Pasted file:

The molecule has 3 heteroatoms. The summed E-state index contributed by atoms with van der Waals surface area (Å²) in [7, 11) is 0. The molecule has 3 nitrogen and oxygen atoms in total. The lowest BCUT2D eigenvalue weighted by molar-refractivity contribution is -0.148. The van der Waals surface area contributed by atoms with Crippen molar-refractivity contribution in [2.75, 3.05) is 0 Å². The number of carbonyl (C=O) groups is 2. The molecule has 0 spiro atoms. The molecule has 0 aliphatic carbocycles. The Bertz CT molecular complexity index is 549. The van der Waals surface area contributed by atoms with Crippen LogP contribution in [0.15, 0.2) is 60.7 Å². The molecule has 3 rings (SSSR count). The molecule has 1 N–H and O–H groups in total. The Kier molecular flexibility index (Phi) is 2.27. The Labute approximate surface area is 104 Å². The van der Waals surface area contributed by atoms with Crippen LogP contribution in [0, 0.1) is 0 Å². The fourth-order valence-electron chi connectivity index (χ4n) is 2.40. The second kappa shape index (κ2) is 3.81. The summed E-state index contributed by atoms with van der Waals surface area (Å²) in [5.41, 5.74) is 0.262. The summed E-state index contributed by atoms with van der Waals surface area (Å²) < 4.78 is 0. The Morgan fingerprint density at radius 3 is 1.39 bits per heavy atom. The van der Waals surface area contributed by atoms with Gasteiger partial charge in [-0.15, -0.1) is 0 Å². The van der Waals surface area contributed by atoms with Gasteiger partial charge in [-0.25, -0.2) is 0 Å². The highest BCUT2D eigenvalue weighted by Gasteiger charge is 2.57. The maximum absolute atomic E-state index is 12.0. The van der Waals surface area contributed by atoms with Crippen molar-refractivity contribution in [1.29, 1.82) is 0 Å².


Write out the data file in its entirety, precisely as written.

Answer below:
The molecule has 3 heteroatoms. The summed E-state index contributed by atoms with van der Waals surface area (Å²) in [7, 11) is 0. The molecule has 3 nitrogen and oxygen atoms in total. The lowest BCUT2D eigenvalue weighted by molar-refractivity contribution is -0.148. The van der Waals surface area contributed by atoms with Crippen molar-refractivity contribution in [2.75, 3.05) is 0 Å². The number of carbonyl (C=O) groups is 2. The molecule has 0 spiro atoms. The molecule has 0 aliphatic carbocycles. The Bertz CT molecular complexity index is 549. The van der Waals surface area contributed by atoms with Crippen LogP contribution in [0.15, 0.2) is 60.7 Å². The molecule has 3 rings (SSSR count). The molecule has 1 N–H and O–H groups in total. The Kier molecular flexibility index (Phi) is 2.27. The Labute approximate surface area is 104 Å². The van der Waals surface area contributed by atoms with Crippen LogP contribution in [0, 0.1) is 0 Å². The fourth-order valence-electron chi connectivity index (χ4n) is 2.40. The second kappa shape index (κ2) is 3.81. The summed E-state index contributed by atoms with van der Waals surface area (Å²) in [5.41, 5.74) is 0.262. The summed E-state index contributed by atoms with van der Waals surface area (Å²) < 4.78 is 0. The Morgan fingerprint density at radius 3 is 1.39 bits per heavy atom. The van der Waals surface area contributed by atoms with Gasteiger partial charge in [-0.15, -0.1) is 0 Å². The van der Waals surface area contributed by atoms with Gasteiger partial charge in [-0.25, -0.2) is 0 Å². The highest BCUT2D eigenvalue weighted by Gasteiger charge is 2.57. The maximum absolute atomic E-state index is 12.0. The van der Waals surface area contributed by atoms with Crippen molar-refractivity contribution in [1.29, 1.82) is 0 Å².